And it's not just the design artists who had to be on top of their game. A leadership spill allows the fiercely competitive members of the Canberra commentariat to show off their analytical skills. The Sydney Morning Herald's Peter Hartcher, who is seen as close to Rudd, reckons Tony Abbott will be ruing the demise of Julia Gillard. "Suddenly, Abbott faces an opponent far more popular than himself," concludes Hartcher. "The Opposition Leader's assured run to election victory has been radically disrupted." According to The Australian's Peter van Onselen, Rudd's return "must go down as the greatest comeback in Australian political history". PVO's thesis is that Rudd will now run as an "anti-Labor Labor candidate" and will seek a fresh mandate to "fix" the party. Dennis Shanahan, however, doesn't forsee Rudd sweeping to victory at the next election:
"Rudd knows that any polling improvement is likely to be a 'sugar hit' -- a quick response that won't last. Rudd also realises that Labor's problems are not only a result of Gillard's leadership but also ingrained disappointment among voters with Labor's policies and implementation of those policies."Also at The Oz, Paul Kelly warns: "Rudd must become a master of improvisation -- an internal healer, a political plumber who keeps the ship afloat and a persuasive salesman who fronts a discredited government." But Rudd's broken promise not to challenge will offer the Coalition ample ammunition to attack him. The Australian Financial Review's Laura Tingle agrees the task facing Rudd Redux is immense. And not just uniting the party and overcoming the anger of female voters -- he needs to overhaul Labor's policies too. "His focus will be the economy and jobs, national security, education, health and climate change," argues La Tingle. "Notice anything missing? Boats and asylum seekers." The Daily Telegraph's Simon Benson, who's been on the money over recent days, seems to have the inside running on Rudd's policy agenda:
"He will seek to immediately drop the carbon price to a floating mechanism. He has a plan to cut tax for small businesses to 25 per cent. He has toyed with the idea of sending the navy north, plans a major infrastructure program for Sydney, and already had a policy similar to Tony Abbott’s about transforming northern Australia, with low tax rates and expansion of the food bowl to fuel a new economic boom for the country."The events of the past 24 hours offer far more questions than answers, according to Annabel Crabb on The Drum:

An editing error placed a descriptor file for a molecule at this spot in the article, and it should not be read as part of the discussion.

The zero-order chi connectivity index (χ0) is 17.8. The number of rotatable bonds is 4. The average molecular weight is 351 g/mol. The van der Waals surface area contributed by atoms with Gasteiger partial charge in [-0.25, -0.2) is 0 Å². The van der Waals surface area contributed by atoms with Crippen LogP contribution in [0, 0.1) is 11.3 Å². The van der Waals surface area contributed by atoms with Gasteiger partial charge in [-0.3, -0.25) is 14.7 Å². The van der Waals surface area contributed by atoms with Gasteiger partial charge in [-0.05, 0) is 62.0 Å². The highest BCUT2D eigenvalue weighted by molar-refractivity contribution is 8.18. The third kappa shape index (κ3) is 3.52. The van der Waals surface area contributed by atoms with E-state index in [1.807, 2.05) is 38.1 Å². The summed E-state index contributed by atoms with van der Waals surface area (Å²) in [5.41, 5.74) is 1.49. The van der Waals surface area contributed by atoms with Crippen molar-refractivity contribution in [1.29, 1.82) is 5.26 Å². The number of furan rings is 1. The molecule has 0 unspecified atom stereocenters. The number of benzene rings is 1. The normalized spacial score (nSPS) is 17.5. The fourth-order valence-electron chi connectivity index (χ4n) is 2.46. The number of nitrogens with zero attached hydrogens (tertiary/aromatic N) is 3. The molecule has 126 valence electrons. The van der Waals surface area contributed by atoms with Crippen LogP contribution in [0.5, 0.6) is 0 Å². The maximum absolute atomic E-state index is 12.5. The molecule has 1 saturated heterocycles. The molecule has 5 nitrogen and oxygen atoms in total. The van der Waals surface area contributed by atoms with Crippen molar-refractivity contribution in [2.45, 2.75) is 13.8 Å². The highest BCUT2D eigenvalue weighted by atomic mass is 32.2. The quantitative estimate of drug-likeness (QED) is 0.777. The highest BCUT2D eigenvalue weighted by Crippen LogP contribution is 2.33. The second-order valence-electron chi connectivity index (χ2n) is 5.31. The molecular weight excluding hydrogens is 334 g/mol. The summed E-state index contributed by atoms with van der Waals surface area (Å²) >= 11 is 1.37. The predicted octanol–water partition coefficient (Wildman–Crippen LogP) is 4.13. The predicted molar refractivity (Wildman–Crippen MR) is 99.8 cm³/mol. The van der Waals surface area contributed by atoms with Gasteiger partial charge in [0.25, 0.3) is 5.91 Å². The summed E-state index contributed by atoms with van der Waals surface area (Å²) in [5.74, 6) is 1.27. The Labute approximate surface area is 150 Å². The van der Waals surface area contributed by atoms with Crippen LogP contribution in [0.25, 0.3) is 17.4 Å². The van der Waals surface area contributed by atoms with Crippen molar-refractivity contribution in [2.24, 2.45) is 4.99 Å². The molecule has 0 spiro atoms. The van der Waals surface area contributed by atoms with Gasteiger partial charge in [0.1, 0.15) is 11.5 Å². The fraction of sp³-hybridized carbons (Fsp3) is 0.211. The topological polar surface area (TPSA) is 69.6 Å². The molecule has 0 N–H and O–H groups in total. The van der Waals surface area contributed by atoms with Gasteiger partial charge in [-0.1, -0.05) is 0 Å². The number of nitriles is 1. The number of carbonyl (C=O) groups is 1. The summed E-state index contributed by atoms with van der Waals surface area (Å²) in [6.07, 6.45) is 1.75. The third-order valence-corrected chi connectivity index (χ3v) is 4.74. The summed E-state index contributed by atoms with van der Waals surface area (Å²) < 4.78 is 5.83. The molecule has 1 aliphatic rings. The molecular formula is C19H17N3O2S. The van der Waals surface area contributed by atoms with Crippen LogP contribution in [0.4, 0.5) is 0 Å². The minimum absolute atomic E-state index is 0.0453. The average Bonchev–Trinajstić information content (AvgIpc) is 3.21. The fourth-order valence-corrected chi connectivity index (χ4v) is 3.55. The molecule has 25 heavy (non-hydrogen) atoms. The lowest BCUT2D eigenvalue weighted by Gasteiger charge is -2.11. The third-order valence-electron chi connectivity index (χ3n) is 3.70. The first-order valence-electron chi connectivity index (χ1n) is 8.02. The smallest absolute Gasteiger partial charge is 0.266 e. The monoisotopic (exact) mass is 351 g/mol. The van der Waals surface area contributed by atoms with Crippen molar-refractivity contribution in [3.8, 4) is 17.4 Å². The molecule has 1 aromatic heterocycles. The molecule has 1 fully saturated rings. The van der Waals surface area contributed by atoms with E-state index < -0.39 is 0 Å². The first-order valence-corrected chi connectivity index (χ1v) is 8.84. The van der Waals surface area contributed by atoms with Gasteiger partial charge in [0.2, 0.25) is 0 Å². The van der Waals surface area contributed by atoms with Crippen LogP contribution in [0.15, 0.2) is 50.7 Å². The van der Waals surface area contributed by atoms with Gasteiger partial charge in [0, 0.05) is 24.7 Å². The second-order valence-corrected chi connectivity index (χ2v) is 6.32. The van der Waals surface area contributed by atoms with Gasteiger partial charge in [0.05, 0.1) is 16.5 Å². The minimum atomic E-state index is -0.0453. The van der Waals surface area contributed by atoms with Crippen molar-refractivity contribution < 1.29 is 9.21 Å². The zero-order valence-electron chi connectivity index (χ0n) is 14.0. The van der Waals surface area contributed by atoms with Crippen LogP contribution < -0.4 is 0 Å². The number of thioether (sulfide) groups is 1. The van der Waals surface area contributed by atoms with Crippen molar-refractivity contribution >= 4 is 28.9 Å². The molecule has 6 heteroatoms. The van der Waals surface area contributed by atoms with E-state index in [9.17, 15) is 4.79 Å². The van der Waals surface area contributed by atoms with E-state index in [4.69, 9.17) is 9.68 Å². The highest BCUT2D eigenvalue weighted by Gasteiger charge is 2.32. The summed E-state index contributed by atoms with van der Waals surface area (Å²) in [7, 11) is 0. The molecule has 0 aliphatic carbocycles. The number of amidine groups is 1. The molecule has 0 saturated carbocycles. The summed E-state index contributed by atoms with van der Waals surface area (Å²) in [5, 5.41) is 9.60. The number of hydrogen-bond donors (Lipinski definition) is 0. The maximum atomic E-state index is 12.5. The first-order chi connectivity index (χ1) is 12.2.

"What if the polls turn out to be chimeric after all, like they often do in these situations? What if the people who answered 'yes' to the poll question about whether they would be more likely to vote Labor if Kevin Rudd were restored to the Labor leadership find a new thing to be grumpy about now that's been done?"For The Conversation's Michelle Grattan, the transition is probably too little too late:
"Labor has finally made the decision it ought to have taken long ago, but the counter-revolution has been extremely bloody and there are bodies all over the place ... It is a great pity they did not have the political nous and hard headedness to realise a year ago that he was their best option. Labor’s prospects would be much better."So where did it go wrong? In a carefully-crafted piece, The Guardian's Katharine Murphy argues Gillard never settled into the job after Rudd's removal:
"Gillard could command admiration, but not respect. She shape-shifted. She confounded rather than connected. She was, in turns, too loyal and then too ruthless. The tempo of project Julia was ragged. She could not nurture a fractured government back to functionality. She did not command the caucus, the cabinet, the voters. She became a solo act, shrinking before our eyes."Business Spectator's Alan Kohler says policy mistakes explain the PM's demise:
"Gillard's blunder was to give in to the Treasury's and Greens' pressure for a high fixed price for three years, and try to use the predicted revenue for big cash giveaways and tax cuts to buy votes. The revenue naturally turned out to be a ghost. It would have been better just to introduce emissions trading with no household compensation -- only free permits for emitters."The resurrection of Kevin Rudd also garnered attention around the globe, with The Jakarta Post splashing the story on its website home page. While noting Rudd's "authoritarian" leadership style, The New York Times describes his comeback as "one of the most sensational political comebacks in Australian history". The Times also eventually worked out that it's the prime minister, rather than premier, of Australia. NBC focussed on Gillard's reputation as a champion for women, reporting: "Julia Gillard, the Australian prime minister hailed as a feminist icon after a fiery speech against 'sexism and misogyny' in politics, was dumped from office by her own party Wednesday." Following a major speech by President Barack Obama on climate policy earlier this week, The Washington Post's wonk blog notes the transition could have "potentially broader implications for climate-change policy in the years ahead". Israeli newspaper Haaretz recalls Rudd as the "former prime minister who expelled a Mossad agent from Canberra in 2010".